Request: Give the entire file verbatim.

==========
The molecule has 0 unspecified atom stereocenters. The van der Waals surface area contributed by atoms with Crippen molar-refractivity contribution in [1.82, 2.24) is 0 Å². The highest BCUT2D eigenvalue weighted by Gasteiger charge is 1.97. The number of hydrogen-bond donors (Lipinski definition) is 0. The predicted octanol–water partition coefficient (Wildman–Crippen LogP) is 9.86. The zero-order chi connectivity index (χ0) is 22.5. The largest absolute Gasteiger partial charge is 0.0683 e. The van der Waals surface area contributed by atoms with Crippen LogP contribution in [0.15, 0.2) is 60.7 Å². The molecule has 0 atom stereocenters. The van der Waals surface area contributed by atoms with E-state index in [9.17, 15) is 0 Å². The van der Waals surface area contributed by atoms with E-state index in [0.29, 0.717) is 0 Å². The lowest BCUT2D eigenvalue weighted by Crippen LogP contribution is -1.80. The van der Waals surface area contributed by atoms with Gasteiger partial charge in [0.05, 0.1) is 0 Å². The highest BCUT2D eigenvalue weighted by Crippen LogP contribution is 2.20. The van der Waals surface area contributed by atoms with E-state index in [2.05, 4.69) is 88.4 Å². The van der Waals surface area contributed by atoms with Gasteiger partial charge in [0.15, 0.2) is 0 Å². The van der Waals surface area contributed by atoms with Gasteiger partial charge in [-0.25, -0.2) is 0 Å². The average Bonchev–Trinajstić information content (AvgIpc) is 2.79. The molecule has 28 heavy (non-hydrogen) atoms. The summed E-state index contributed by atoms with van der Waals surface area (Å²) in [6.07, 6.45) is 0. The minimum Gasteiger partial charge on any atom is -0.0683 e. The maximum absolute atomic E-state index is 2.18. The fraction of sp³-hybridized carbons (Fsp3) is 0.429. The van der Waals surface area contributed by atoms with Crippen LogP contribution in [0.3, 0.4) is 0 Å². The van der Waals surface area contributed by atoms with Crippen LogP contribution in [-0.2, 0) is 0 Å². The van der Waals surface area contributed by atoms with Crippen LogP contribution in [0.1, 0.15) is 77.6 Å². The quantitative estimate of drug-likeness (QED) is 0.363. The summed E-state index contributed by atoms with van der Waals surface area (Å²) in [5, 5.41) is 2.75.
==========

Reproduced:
The molecule has 0 unspecified atom stereocenters. The van der Waals surface area contributed by atoms with Crippen molar-refractivity contribution in [1.82, 2.24) is 0 Å². The highest BCUT2D eigenvalue weighted by Gasteiger charge is 1.97. The number of hydrogen-bond donors (Lipinski definition) is 0. The predicted octanol–water partition coefficient (Wildman–Crippen LogP) is 9.86. The zero-order chi connectivity index (χ0) is 22.5. The largest absolute Gasteiger partial charge is 0.0683 e. The van der Waals surface area contributed by atoms with Crippen LogP contribution in [0.15, 0.2) is 60.7 Å². The molecule has 0 atom stereocenters. The van der Waals surface area contributed by atoms with E-state index in [9.17, 15) is 0 Å². The van der Waals surface area contributed by atoms with E-state index in [0.29, 0.717) is 0 Å². The lowest BCUT2D eigenvalue weighted by Crippen LogP contribution is -1.80. The van der Waals surface area contributed by atoms with Gasteiger partial charge in [0.05, 0.1) is 0 Å². The highest BCUT2D eigenvalue weighted by Crippen LogP contribution is 2.20. The van der Waals surface area contributed by atoms with E-state index in [2.05, 4.69) is 88.4 Å². The van der Waals surface area contributed by atoms with Gasteiger partial charge in [0.15, 0.2) is 0 Å². The van der Waals surface area contributed by atoms with Gasteiger partial charge in [-0.25, -0.2) is 0 Å². The average Bonchev–Trinajstić information content (AvgIpc) is 2.79. The molecule has 28 heavy (non-hydrogen) atoms. The summed E-state index contributed by atoms with van der Waals surface area (Å²) in [6.07, 6.45) is 0. The minimum Gasteiger partial charge on any atom is -0.0683 e. The maximum absolute atomic E-state index is 2.18. The fraction of sp³-hybridized carbons (Fsp3) is 0.429. The van der Waals surface area contributed by atoms with Crippen LogP contribution in [0.3, 0.4) is 0 Å². The van der Waals surface area contributed by atoms with Crippen LogP contribution in [-0.2, 0) is 0 Å². The van der Waals surface area contributed by atoms with Crippen LogP contribution in [0.1, 0.15) is 77.6 Å². The quantitative estimate of drug-likeness (QED) is 0.363. The summed E-state index contributed by atoms with van der Waals surface area (Å²) in [5, 5.41) is 2.75.